MARIA ELENA SALINAS: It could be said that this debate was very contentious. At times it felt that the moderator Lester Holt was losing control.
HINOJOSA: Well, once again, it’s difficult at this moment when we see Donald Trump and Hillary Clinton together for the first time, how they acted off each other. But yes, in the sense that Hillary Clinton obviously has done her homework, she’s someone who is interested in politics and policy, she understands that. However, that can be both positive and negative. Instead of communicating with her heart at times, she might come across at times as a bit too technical.
SALINAS: Too rigid?
HINOJOSA: A bit rigid. On the other hand, Donald Trump, we started to see him appear to be in control.
RAMOS: At the beginning…
HINOJOSA: At the beginning, but then it didn’t take long for him to suddenly start interrupting, and that gave us a chance to see how he acts in a presidential setting, and that leads me think how he would act in an international situation with other presidents, and will he lose his patience?


SALINAS: Donald Trump has practically built his campaign via social media.
HINOJOSA: On another note, Maria and Jorge [points to Jorge from Los Tigres del Norte] are responding to Maria and Jorge. [Laughter.]
SALINAS: The two Marias and the two Jorges.
HINOJOSA; It’s obvious that Latino and Latina voters are interested in this election. The sad part up to a certain point is that we were invisible again. In other words, when it comes to issues and topics that interest us [as Latinos], that speak to us. We were invisible. Like the two of you have said, we have to have Latinos and Latinas as part of these debates to bring this topics to light. We are a voting group that must be included in all this, but we aren’t.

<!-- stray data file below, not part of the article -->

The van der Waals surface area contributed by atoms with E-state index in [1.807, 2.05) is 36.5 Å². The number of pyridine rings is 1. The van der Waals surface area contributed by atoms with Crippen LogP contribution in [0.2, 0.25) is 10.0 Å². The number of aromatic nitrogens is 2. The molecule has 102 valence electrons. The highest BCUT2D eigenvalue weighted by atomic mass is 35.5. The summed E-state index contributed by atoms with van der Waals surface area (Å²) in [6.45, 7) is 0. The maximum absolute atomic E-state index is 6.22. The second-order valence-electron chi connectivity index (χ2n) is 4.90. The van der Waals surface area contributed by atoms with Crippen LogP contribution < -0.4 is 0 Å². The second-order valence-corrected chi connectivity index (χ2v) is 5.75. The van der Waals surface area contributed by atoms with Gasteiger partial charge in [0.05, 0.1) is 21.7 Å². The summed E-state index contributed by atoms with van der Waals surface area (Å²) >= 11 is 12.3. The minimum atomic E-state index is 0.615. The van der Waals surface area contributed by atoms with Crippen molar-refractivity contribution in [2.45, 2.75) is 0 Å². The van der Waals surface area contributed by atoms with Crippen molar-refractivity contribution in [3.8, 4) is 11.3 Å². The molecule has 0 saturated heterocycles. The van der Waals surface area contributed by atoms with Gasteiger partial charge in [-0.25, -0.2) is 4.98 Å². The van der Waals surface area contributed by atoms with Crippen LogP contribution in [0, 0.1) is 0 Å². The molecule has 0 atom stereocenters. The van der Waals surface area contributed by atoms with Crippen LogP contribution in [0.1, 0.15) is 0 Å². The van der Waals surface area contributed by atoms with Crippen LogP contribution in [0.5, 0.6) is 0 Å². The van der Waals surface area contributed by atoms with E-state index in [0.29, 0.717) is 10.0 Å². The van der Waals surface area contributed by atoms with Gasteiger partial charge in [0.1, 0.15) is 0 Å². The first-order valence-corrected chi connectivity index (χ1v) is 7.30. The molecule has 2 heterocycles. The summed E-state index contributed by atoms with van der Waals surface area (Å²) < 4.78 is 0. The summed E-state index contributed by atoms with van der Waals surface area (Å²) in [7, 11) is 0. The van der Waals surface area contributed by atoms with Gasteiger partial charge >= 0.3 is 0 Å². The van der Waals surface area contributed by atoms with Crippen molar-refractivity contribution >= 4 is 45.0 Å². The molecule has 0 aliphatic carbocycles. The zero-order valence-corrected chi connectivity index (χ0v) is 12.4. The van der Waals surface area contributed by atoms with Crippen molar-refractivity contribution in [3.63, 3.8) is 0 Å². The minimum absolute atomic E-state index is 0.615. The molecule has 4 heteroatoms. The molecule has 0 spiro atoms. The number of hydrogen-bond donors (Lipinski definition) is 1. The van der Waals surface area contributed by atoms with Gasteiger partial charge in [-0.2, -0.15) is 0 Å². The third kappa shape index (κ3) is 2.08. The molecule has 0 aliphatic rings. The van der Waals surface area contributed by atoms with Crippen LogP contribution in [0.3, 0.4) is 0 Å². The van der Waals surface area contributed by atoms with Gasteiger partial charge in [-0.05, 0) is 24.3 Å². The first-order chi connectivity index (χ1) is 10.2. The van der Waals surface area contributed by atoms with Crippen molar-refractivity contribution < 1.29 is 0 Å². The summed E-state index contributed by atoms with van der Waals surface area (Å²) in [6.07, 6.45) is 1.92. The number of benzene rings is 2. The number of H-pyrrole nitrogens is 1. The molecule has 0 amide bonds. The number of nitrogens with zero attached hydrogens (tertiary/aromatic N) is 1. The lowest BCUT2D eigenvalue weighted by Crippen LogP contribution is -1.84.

RAMOS: What did you think of Lester Holt? Lester Holt is the moderator of the debate. What did you think of his performance?
HINOJOSA: Well, I wouldn’t want to be sitting where he was sitting.
RAMOS: It’s hard.
HINOJOSA: Very hard. At one moment, I even tweeted ‘FACTS, FACTS, FACTS’ because at times when he was moderating, he couldn’t stop at each moment to say, ‘This is false. This is another false point.’ But there were certain moments when I thought that he had to define it more and ask for a clearer explanation from Donald Trump and from Hillary Clinton.
[At this point, Salinas explains what the fact checkers were doing that night.]


RAMOS: You’re getting animated, Maria, jump in.
HINOJOSA: You know, Jorge, people say that one of the reasons why Latinos don’t come out to vote in the large numbers that we could vote at, it’s because we don’t feel included in this country’s political conversation. Furthermore, many say that Latino families should be talking about politics when we are having dinner together or on weekends, especially talking about political topics when our kids are very young, too.
RAMOS: Sure.
HINOJOSA: Start talking about the elections, about political parties, about participation, so that it becomes part of our culture. We shouldn’t see ourselves as Latinos separated from the political process, but instead, we should be saying, ‘This is our country.”
SALINAS: Not only understanding that the Latino community has to exercise their rights, but also take their responsibilities very seriously.
RAMOS: This is our country. Before the debate, I spoke with my son Nicolás and told him, ‘Nicolás, you have to see the debate.’ He wrote back to me and said, ‘Yes, Dad.’

In Pre-Debate Latino Voter Tracking Poll, Clinton Maintains 54-Point Lead Over Trump

The second week of a National Association of Latino Elected Officials (NALEO) Education Fund, Telemundo and Latino Decisions tracking poll released hours before Monday night’s first presidential debate has Hillary Clinton leading Donald Trump by 54 points with Latino voters. In a poll that ran between September 12 and September 17 (+/- 4.4% margin of error), Clinton’s Latino support was as 72%, with Trump earning 18% support. In last week’s version of the the poll, Clinton was at 71% and Trump had 18% Latino support.

The September 12-17 tracking poll also asked how certain voters were for their choices. Only 12% said they were certainly voting for Trump, while 53% said they were certainly voting for Clinton.